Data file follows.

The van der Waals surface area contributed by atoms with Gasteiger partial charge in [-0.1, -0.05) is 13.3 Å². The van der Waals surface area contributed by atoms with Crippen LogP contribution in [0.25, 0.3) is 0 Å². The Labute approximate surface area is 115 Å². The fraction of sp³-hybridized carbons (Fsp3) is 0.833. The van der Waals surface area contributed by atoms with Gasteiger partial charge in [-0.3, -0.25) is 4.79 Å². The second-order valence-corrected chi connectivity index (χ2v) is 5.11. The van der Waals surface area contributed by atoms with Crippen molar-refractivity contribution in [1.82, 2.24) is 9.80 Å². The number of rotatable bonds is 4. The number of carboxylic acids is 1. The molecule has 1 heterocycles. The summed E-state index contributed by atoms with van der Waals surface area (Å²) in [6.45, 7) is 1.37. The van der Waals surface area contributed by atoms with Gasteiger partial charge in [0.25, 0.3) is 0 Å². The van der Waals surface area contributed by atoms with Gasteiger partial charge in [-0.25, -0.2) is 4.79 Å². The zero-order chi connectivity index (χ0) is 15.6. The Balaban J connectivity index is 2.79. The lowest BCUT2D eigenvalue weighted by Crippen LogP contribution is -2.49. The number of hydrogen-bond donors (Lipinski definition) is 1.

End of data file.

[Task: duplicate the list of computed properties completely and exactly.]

The van der Waals surface area contributed by atoms with Gasteiger partial charge in [-0.1, -0.05) is 13.3 Å². The van der Waals surface area contributed by atoms with Crippen LogP contribution in [0.25, 0.3) is 0 Å². The Labute approximate surface area is 115 Å². The fraction of sp³-hybridized carbons (Fsp3) is 0.833. The van der Waals surface area contributed by atoms with Gasteiger partial charge in [-0.3, -0.25) is 4.79 Å². The second-order valence-corrected chi connectivity index (χ2v) is 5.11. The van der Waals surface area contributed by atoms with Crippen molar-refractivity contribution in [1.82, 2.24) is 9.80 Å². The number of rotatable bonds is 4. The number of carboxylic acids is 1. The molecule has 1 heterocycles. The summed E-state index contributed by atoms with van der Waals surface area (Å²) in [6.45, 7) is 1.37. The van der Waals surface area contributed by atoms with Gasteiger partial charge in [0.25, 0.3) is 0 Å². The van der Waals surface area contributed by atoms with Gasteiger partial charge in [-0.25, -0.2) is 4.79 Å². The zero-order chi connectivity index (χ0) is 15.6. The Balaban J connectivity index is 2.79. The lowest BCUT2D eigenvalue weighted by Crippen LogP contribution is -2.49. The number of hydrogen-bond donors (Lipinski definition) is 1.